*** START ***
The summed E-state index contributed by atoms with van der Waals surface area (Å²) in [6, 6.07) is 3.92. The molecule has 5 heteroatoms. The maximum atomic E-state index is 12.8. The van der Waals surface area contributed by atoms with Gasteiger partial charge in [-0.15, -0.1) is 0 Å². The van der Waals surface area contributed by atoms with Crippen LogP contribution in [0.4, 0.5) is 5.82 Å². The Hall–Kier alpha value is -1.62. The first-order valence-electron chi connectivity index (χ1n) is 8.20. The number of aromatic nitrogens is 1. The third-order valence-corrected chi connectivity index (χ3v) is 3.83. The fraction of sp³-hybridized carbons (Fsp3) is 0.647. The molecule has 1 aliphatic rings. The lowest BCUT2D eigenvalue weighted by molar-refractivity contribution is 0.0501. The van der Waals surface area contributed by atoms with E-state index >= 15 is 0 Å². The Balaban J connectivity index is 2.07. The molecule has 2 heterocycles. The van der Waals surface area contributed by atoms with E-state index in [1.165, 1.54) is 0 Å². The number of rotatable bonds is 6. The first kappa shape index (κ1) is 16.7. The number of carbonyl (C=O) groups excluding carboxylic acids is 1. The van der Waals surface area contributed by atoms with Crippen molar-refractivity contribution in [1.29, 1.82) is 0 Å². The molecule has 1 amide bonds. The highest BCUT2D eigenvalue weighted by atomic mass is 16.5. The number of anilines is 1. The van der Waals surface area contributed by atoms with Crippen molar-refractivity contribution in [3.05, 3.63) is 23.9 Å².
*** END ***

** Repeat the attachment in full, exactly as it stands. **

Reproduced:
The summed E-state index contributed by atoms with van der Waals surface area (Å²) in [6, 6.07) is 3.92. The molecule has 5 heteroatoms. The maximum atomic E-state index is 12.8. The van der Waals surface area contributed by atoms with Gasteiger partial charge in [-0.15, -0.1) is 0 Å². The van der Waals surface area contributed by atoms with Crippen LogP contribution in [0.4, 0.5) is 5.82 Å². The Hall–Kier alpha value is -1.62. The first-order valence-electron chi connectivity index (χ1n) is 8.20. The number of aromatic nitrogens is 1. The third-order valence-corrected chi connectivity index (χ3v) is 3.83. The fraction of sp³-hybridized carbons (Fsp3) is 0.647. The molecule has 1 aliphatic rings. The lowest BCUT2D eigenvalue weighted by molar-refractivity contribution is 0.0501. The van der Waals surface area contributed by atoms with E-state index >= 15 is 0 Å². The Balaban J connectivity index is 2.07. The molecule has 2 heterocycles. The van der Waals surface area contributed by atoms with E-state index in [1.165, 1.54) is 0 Å². The number of rotatable bonds is 6. The first kappa shape index (κ1) is 16.7. The number of carbonyl (C=O) groups excluding carboxylic acids is 1. The van der Waals surface area contributed by atoms with Crippen molar-refractivity contribution in [1.29, 1.82) is 0 Å². The molecule has 1 amide bonds. The highest BCUT2D eigenvalue weighted by atomic mass is 16.5. The number of anilines is 1. The van der Waals surface area contributed by atoms with Crippen molar-refractivity contribution in [3.05, 3.63) is 23.9 Å².